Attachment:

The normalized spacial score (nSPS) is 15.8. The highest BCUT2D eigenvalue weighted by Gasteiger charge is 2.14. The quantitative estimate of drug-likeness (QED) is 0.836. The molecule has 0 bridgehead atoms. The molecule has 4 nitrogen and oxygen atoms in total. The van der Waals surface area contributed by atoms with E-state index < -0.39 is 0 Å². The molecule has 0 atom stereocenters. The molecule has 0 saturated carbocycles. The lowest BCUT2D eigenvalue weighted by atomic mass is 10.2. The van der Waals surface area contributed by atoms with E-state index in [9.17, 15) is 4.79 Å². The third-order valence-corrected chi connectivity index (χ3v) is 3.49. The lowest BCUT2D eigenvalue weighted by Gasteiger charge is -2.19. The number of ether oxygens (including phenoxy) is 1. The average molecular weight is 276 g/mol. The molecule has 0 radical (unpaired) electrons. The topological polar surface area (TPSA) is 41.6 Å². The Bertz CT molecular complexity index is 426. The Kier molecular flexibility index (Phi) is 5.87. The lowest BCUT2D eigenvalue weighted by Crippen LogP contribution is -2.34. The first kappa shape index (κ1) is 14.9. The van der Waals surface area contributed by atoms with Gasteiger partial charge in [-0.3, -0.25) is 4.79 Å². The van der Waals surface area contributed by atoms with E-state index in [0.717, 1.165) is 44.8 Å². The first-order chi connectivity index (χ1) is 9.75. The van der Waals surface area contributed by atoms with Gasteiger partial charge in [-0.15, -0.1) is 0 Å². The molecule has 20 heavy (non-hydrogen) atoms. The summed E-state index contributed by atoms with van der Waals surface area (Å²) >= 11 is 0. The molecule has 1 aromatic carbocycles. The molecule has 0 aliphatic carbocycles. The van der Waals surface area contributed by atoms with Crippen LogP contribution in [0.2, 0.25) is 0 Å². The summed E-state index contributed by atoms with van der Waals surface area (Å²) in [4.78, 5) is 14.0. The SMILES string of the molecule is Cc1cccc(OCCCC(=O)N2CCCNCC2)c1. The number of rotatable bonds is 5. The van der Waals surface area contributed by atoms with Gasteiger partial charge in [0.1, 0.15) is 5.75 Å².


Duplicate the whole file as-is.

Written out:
The normalized spacial score (nSPS) is 15.8. The highest BCUT2D eigenvalue weighted by Gasteiger charge is 2.14. The quantitative estimate of drug-likeness (QED) is 0.836. The molecule has 0 bridgehead atoms. The molecule has 4 nitrogen and oxygen atoms in total. The van der Waals surface area contributed by atoms with E-state index < -0.39 is 0 Å². The molecule has 0 atom stereocenters. The molecule has 0 saturated carbocycles. The lowest BCUT2D eigenvalue weighted by atomic mass is 10.2. The van der Waals surface area contributed by atoms with E-state index in [9.17, 15) is 4.79 Å². The third-order valence-corrected chi connectivity index (χ3v) is 3.49. The lowest BCUT2D eigenvalue weighted by Gasteiger charge is -2.19. The number of ether oxygens (including phenoxy) is 1. The average molecular weight is 276 g/mol. The molecule has 0 radical (unpaired) electrons. The topological polar surface area (TPSA) is 41.6 Å². The Bertz CT molecular complexity index is 426. The Kier molecular flexibility index (Phi) is 5.87. The lowest BCUT2D eigenvalue weighted by Crippen LogP contribution is -2.34. The first kappa shape index (κ1) is 14.9. The van der Waals surface area contributed by atoms with Gasteiger partial charge in [-0.3, -0.25) is 4.79 Å². The van der Waals surface area contributed by atoms with E-state index in [0.717, 1.165) is 44.8 Å². The first-order chi connectivity index (χ1) is 9.75. The van der Waals surface area contributed by atoms with Gasteiger partial charge in [-0.15, -0.1) is 0 Å². The molecule has 20 heavy (non-hydrogen) atoms. The summed E-state index contributed by atoms with van der Waals surface area (Å²) >= 11 is 0. The molecule has 1 aromatic carbocycles. The molecule has 0 aliphatic carbocycles. The van der Waals surface area contributed by atoms with Crippen LogP contribution in [0.2, 0.25) is 0 Å². The summed E-state index contributed by atoms with van der Waals surface area (Å²) in [4.78, 5) is 14.0. The SMILES string of the molecule is Cc1cccc(OCCCC(=O)N2CCCNCC2)c1. The number of rotatable bonds is 5. The van der Waals surface area contributed by atoms with Gasteiger partial charge in [0.1, 0.15) is 5.75 Å².